Wat Bot is situated in Tambon Ban Klang on the east side of the Chao Phraya River. It can be visited by crossing Pathum Thani Bridge to the east side. Turn left at the crossroads and make a u-turn under the bridge to the temple on the opposite side of the road. Wat Bot was constructed in 1621 by the Mons who migrated from Pegu or Hongsawadi town. The name of the temple was from the village where the Mons had previously lived, similar to many other temples in Pathum Thani such as Wat Hong, Wat Bang Tanai, etc. People usually come to pay respect to the statues of three Buddha images in the ubosot and the cast statue of Luangpu Thian (Phrakhru Bowonthammakit), a senior monk who possesed high knowledge and tried to promote education among the Pathum Thani people. Moreover, there is an ancient wihan where an ancient Mon Buddha image, and Phra Saeng Ayasit – a sword of absolute power, reside, as well as many significant objects such as a four-headed elephant and a bronze miniature roofed throne to be put on top of a swan column and the lead sculpture of Ya-le (Jarlet), a dog of King Rama VI, which was granted to the abbot by the king when he visited Pathum Thani.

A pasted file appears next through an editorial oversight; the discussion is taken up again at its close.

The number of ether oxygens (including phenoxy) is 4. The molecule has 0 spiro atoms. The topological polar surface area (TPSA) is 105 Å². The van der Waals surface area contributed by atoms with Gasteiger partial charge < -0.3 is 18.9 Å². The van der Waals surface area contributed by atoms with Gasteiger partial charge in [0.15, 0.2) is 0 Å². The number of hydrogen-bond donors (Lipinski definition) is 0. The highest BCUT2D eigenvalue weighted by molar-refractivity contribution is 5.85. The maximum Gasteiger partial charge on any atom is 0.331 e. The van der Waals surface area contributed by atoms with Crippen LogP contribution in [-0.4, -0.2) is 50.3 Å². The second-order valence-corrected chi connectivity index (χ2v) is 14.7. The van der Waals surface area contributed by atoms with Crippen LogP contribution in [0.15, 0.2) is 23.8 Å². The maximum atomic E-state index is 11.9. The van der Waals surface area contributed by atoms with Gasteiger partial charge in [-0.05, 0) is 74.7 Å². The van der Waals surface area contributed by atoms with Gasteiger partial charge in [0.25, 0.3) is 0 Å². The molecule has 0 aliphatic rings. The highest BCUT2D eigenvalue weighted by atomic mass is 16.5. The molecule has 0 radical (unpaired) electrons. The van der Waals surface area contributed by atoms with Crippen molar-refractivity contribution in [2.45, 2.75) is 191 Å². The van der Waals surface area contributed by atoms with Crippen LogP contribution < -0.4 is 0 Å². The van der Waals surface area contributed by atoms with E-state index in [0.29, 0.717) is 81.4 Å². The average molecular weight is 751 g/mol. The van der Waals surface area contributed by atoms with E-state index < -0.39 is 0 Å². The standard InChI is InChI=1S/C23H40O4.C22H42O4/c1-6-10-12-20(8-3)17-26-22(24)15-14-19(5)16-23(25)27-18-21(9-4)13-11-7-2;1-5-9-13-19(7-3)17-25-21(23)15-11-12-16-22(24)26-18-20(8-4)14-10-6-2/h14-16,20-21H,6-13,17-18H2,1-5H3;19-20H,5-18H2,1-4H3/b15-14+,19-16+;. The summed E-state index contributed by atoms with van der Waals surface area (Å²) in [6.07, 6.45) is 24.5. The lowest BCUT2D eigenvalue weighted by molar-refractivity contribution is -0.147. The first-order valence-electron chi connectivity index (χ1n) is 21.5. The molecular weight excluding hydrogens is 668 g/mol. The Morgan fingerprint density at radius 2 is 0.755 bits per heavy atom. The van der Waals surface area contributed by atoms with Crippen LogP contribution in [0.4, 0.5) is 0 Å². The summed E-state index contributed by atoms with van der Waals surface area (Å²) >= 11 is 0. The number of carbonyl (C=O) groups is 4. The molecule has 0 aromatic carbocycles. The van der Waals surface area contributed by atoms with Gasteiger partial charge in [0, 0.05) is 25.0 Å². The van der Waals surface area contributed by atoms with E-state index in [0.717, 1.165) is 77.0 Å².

Wat Hong Pathummawat
This temple is located on the west bank of the Chao Phraya River in the town. It was constructed by the Mon immigrants in 1764 during the reign of King Taksin. The chedi and vihara are replicas of the ones at Hongsawadi City. The fish sanctuary in front of the temple attracts many tourists during holidays.
Wat Phuet Udom
Wat Phuet Udom is in Tambon Lam Sai 31 kilometres from the National Memorial along Highway No. 3312. There is a minibus provided from Min Buri, Nong Chok, and Saphan Mai to the temple all day. This temple is located on the bank of Khlong Hok Wa and contains many sculptures presenting the belief in sins and goodness in Buddhism. Inside the ubosot resides a replica of the Luangpho Sothon Buddha image with small stairs up to the artificial 6 realms of heaven and down to hell under the ubosot.